Rotating acrobatics

The term acrobatics works perfectly when I want to describe the shoots of sport shoes that I have recently photographed. All of you who are into sports know that the running shoes are not just about the looks. “Functionality, quality, durability of the material – those are the factors that prompt the potential customer to make the purchase!” That is what my client says. Being a passionate runner, I had to agree with his arguments. And so I had to put my thinking cap on…

Step 1

I hang the shoe by the fishing line just under the vault of the light chamber (photo 1.) In order to avoid the situation when the shoe hangs limply and to make it more prone to rotation, I had to fix it to the base using a little bit of plastic wax. Now I take 60 photos.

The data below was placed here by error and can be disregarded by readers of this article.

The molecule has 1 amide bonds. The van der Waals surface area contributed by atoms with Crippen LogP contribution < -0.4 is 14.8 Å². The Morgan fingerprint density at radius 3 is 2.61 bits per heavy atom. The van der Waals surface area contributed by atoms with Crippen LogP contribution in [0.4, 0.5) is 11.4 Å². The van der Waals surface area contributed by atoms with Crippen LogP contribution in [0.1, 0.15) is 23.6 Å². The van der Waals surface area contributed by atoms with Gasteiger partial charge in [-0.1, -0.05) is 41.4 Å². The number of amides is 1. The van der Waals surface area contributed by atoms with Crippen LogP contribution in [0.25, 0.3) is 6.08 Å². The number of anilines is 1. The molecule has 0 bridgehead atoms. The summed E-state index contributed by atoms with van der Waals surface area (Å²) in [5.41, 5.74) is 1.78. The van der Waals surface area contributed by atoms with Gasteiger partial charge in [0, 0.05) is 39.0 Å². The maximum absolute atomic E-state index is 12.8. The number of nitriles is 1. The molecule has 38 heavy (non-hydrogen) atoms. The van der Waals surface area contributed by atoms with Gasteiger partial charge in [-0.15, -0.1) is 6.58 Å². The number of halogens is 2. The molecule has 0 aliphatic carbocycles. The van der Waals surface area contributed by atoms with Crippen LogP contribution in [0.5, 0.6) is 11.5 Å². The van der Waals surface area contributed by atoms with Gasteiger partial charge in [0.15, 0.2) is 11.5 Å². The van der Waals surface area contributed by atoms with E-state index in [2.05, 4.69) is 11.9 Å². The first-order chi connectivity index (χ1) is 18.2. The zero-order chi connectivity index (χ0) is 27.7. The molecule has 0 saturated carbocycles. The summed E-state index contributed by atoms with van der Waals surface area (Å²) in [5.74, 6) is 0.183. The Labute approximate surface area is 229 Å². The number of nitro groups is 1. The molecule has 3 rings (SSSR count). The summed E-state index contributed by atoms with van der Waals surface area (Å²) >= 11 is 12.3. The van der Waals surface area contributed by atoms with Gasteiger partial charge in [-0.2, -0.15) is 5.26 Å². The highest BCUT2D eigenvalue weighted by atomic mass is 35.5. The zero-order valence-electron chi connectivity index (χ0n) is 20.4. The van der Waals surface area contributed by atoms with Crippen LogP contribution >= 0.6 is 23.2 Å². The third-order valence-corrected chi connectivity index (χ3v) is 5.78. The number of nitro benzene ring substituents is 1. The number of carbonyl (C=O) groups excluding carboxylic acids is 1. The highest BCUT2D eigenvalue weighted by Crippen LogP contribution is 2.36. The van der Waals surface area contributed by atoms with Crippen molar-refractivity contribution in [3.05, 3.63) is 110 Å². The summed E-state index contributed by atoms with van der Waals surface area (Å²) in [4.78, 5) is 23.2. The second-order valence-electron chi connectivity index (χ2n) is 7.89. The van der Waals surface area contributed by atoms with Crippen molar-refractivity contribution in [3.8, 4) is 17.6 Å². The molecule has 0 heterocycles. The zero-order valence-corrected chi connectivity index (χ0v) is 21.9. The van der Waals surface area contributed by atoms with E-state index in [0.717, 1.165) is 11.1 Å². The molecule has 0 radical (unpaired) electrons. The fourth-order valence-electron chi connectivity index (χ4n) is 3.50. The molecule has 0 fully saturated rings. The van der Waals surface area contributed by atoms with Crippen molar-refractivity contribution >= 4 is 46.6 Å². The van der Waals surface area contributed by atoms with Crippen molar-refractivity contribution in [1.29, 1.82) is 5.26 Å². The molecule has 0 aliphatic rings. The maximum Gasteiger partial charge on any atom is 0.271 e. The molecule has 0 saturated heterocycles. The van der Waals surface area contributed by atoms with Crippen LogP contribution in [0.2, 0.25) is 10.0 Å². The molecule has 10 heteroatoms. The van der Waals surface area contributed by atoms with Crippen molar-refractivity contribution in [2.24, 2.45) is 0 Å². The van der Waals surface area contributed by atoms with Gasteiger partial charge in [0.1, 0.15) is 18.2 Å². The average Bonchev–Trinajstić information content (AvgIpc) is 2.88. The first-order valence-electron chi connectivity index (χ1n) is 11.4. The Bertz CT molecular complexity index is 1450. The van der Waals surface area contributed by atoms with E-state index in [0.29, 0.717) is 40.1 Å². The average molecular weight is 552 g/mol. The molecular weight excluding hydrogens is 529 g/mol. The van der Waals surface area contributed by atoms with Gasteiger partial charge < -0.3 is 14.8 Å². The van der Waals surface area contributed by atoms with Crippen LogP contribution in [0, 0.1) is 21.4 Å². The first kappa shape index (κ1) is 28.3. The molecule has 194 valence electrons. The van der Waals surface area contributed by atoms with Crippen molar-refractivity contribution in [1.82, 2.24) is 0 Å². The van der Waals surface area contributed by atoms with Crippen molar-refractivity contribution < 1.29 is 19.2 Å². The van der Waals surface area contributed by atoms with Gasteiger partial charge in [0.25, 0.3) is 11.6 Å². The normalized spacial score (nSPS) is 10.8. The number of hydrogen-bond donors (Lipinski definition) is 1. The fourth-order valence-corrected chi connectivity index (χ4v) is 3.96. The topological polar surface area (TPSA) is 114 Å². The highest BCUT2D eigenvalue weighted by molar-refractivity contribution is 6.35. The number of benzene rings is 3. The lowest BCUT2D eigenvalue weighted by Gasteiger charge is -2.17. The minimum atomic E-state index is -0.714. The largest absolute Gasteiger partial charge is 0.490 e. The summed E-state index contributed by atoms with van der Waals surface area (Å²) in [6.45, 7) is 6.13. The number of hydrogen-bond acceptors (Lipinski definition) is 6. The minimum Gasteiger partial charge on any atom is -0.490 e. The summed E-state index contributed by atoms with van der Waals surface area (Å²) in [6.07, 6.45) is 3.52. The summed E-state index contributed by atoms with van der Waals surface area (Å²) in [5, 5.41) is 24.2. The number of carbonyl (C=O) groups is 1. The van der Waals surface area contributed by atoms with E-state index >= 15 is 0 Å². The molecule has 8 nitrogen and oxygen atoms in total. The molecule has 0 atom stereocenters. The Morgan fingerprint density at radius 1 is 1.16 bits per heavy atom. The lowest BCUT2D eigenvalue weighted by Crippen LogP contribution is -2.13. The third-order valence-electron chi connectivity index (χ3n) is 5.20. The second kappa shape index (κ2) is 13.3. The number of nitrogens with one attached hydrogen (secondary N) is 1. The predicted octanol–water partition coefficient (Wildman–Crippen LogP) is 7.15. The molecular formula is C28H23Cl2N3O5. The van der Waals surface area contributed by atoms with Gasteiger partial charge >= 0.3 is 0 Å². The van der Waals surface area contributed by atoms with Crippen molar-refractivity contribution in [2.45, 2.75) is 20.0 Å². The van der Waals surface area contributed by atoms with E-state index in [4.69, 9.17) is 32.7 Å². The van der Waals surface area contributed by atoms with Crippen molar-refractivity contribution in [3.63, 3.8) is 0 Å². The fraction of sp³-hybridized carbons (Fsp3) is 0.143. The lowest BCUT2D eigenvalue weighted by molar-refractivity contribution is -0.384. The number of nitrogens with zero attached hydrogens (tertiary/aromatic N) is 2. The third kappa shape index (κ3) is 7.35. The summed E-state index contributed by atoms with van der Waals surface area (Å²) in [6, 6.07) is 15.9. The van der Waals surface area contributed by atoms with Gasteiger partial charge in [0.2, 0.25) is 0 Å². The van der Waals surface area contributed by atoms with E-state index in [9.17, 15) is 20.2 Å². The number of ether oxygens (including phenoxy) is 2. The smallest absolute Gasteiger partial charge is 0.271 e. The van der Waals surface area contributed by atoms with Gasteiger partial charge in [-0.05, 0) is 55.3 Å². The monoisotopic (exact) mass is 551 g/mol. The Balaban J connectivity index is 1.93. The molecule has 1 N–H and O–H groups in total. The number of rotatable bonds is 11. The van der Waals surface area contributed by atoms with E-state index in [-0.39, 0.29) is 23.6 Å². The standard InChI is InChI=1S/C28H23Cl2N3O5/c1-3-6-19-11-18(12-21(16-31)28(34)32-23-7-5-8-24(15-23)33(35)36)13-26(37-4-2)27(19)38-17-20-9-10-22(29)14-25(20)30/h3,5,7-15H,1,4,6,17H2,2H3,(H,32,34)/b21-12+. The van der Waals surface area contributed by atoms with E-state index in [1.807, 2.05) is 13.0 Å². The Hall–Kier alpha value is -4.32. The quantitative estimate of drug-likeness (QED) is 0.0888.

Step 2

For another series of 60 photos I put the shoe on its side, so I can expose the front and the sole at full rotation. The subject has to lie at exactly the same angle against the camera as in Step 1. It is absolutely necessary to follow the aforesaid condition in order for the two presentations to permeate smoothly. I use transparent plastic as a support (photo 2.) I can’t remember what it was intended for, I just found it lying on my window sill and now it is indispensable. Things like that often happen to photographers.

Step 3 – Post production

Using MODEVID software, I crop both presentations’ photos to 1:1 format; additionally, the whole material made in Step 2 is rotated by 90 degrees. I ensure that the shoe takes up the whole frame. It should look grand and airy at the same time. By tuning the contrast, I highlight the anatomical split of the sole. After the folders are merged, I upload them on the server as [120 photos, 1 level].

For the purpose of this presentation, I used MODE360 “JUMBO” rotating light chamber.